The band celebrates “20 Years Queer” partway through making a new album
Shirley Manson: Still selfish after all these years.
“That is music, isn’t it?” says Garbage’s lead singer, chirpily, with a laugh. “It is a selfish pursuit in general that then connects to many people and they can make up their minds. It starts a conversation, doesn’t it? It’s forming an opinion.”
It’s that audacious first step that any band takes when they step out of the bedroom or garage and onto a stage. Like us! Or don’t. Here we are now…. There’s that hope that there’s an opportunity to connect to many people.
In Garbage’s case, they did just that back in 1995. The group formed the previous year when famed Nirvana producer-turned-drummer Butch Vig, plus two other musician friends from his home state of Wisconsin, recruited Manson, a gorgeous red-haired singer from Scotland, persuading her to leave the band Angelfish to join the boys.
The guys wrote the songs and asked Manson to come up with the words. Garbage mashed up styles – grunge, electronica, shoegaze, hard rock – and burnished them with shiny pop melodies and Manson’s dark-tinged lyrics. And Garbage scored right out of the gate in the post-Nirvana ‘90s, their self-titled debut album yielding big hits like “Stupid Girl” and “Only Happy When It Rains.” They grabbed a Grammy nomination for Best New Artist.
There were three more albums, concluding with Bleed Like Me before the band went on hiatus for what turned out to be 18 months.
Guitarist and keyboard player Steve Marker told me this during a 2012 interview: “We weren’t supportive of one another. There was a lot of negativity around us in ‘05, a lot of it coming from us ending up on giant record labels we hadn’t signed to in the first place [Interscope and Geffen]. But we got pulled to ‘em and then we were competing with Lady Gaga, or whoever it was at the time. We were second-class citizens who got treated badly. We weren’t able to do what we wanted to do and were asked to do a bunch of stuff we didn’t want to do. We’re avoiding all that now.”
They reconvened to do a benefit gig in 2007 and ended up recording a new track, “Tell Me Where It Hurts” for a greatest hits collection, Absolute Garbage.
But Manson, Vig, Marker and bassist/guitarist/keyboardist Duke Erikson didn’t start to write again until 2010, releasing Not Your Kind of People the following year. When Garbage emerged on tour following that record, they began in clubland (selling out) and then, next time around, bigger theaters.
“Nobody really knew what to expect from us,” Manson says, after what she terms another hiatus. (Manson asked the group’s publicist to reach out to me after our interview to reiterate: “Please let him know we never split up. We went on hiatus.”)
“We’d been gone for six or seven years at this point and I think people were very curious to see whether anybody even cared,” Manson continues. “And that included us as a band. We had no idea if anybody would even remember us. When we brought out our last record our minds were blown once again by the reception that we enjoyed all over the world. We played sold-out shows and it really reignited a new flame inside the band in a funny way.”
They released a new album, Strange Little Birds, in 2016. So, the idea was to complete the album in fall 2015, release it in the spring and launch a tour keyed to it. But something funny happened along the way to the expected album release/tour cycle.
They realized 2015 marked the 20th anniversary of the release of their debut album Garbage, and decided to do something about it. They’d play the whole damn thing – and not much of anything else not from the era – on their 2015 tour. Admittedly, this is not a radical idea; many classic rock bands like to unearth older albums and play them in full in concert.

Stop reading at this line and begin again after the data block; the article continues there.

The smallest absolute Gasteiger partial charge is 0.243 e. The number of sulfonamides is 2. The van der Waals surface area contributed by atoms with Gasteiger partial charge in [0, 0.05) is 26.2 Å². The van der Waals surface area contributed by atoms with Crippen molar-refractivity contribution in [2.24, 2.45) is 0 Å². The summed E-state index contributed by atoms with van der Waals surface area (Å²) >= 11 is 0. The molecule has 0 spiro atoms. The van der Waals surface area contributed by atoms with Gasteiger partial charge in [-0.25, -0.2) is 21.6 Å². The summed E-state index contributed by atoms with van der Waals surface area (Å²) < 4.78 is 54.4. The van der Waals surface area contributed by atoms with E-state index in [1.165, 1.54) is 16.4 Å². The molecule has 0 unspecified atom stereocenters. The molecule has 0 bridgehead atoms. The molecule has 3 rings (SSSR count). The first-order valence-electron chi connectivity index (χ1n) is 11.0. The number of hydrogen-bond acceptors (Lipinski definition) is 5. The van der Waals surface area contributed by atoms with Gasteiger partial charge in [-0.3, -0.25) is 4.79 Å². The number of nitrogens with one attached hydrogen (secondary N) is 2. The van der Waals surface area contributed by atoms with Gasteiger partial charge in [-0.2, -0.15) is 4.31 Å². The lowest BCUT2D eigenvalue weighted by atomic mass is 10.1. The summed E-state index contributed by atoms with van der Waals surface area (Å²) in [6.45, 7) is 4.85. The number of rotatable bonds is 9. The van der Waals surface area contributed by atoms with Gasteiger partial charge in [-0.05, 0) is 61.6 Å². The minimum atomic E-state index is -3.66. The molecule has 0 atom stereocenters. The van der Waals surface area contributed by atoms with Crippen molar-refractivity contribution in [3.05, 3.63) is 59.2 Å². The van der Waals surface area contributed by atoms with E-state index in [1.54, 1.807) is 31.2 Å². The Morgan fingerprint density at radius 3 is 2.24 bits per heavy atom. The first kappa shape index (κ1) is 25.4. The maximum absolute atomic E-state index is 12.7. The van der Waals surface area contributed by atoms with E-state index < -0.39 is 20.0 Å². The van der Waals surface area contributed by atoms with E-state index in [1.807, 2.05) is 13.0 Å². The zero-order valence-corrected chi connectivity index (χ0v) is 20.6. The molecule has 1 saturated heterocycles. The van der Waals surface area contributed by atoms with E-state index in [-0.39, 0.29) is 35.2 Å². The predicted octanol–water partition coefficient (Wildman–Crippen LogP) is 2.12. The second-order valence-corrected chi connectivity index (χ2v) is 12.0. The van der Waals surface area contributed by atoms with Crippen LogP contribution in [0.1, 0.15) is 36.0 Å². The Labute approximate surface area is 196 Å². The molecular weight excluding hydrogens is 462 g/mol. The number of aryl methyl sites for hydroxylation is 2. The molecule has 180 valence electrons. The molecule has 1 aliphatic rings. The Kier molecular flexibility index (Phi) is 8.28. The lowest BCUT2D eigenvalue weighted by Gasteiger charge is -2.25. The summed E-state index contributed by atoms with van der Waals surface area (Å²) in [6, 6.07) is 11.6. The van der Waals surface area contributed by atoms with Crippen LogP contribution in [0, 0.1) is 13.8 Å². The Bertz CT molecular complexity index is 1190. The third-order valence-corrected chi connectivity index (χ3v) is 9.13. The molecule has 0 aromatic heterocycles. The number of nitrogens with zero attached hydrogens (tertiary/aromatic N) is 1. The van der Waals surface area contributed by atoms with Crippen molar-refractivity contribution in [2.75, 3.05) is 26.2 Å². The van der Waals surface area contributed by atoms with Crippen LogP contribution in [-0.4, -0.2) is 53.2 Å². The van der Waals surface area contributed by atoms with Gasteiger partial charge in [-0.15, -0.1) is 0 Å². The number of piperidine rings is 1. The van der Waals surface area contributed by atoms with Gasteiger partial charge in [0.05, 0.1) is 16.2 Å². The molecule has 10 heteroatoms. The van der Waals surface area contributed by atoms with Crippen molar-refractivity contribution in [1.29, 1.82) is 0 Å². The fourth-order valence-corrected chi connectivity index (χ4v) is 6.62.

Manson says their reasoning went like this: “We realized that there’s not going to be another 20th anniversary. We’re not going to keep going with it – the 25th anniversary, the 30th anniversary, that won’t happen! But this felt the right thing to do. I can’t really explain why from an intellectual point of view but it just felt like it was important to us as a band to recognize how incredibly fortunate we are.
And so, we had the 20 Years Queer tour. Watch the behind the scenes video…
“To be in the position that we’re in right now is to be incredibly privileged,” says Manson. “If you’d have asked us in 1995, never in our wildest imagination would we have said that we would still be making music 20 years on. It really is something to be celebrated – a celebration for the fans, but it’s really a lot about the four of us doing something quite selfish.”
“So, when the anniversary came around, we were in the studio working on our new record and it just seemed really important as a human being, to say nothing of being a musician. If you don’t have gratitude in your life you’re unable to appreciate things and when you’re unable to appreciate things you’re not really aware of anything much. Without gratitude, I think you’re in trouble as a human being,” Manson notes.
Although playing the hit album might be a smart retro/commercial gambit, Manson said the idea presented a few problems. “We don’t normally do an entire record,” she says. “We’re literally assuring people we’re only playing the songs between 1995 and 1996. That in itself becomes a brand new discipline for us and it’s made it very exciting for us because we are so used to going out and playing shows peppered [by songs from] four or five other records. You can really change the set because you’ve got so much material to choose from but when you’ve only got 12 songs” – she laughs – “and some B-sides nobody’s ever heard and that’s a challenge to pull off in front of an audience.”
“Well, well, well, we meet again,” Manson cooed, greeting the Boston audience after playing “Subhuman,” “Supervixen” and “Queer.” “This isn’t a nostalgia trip for us; this is a celebration.”
As with the last tour, Eric Avery, formerly of Jane’s Addiction, joined on bass, making them a quintet. The show ran an hour and 50 minutes. They didn’t do the songs sequentially and they added two juicy covers: The Jam’s “The Butterfly Collector” early on and Vic Chesnutt’s “Kick My Ass” later in the set. The tunes that brought the house down, “Only Happy When It Rains” and “Stupid Girl,” came near the end.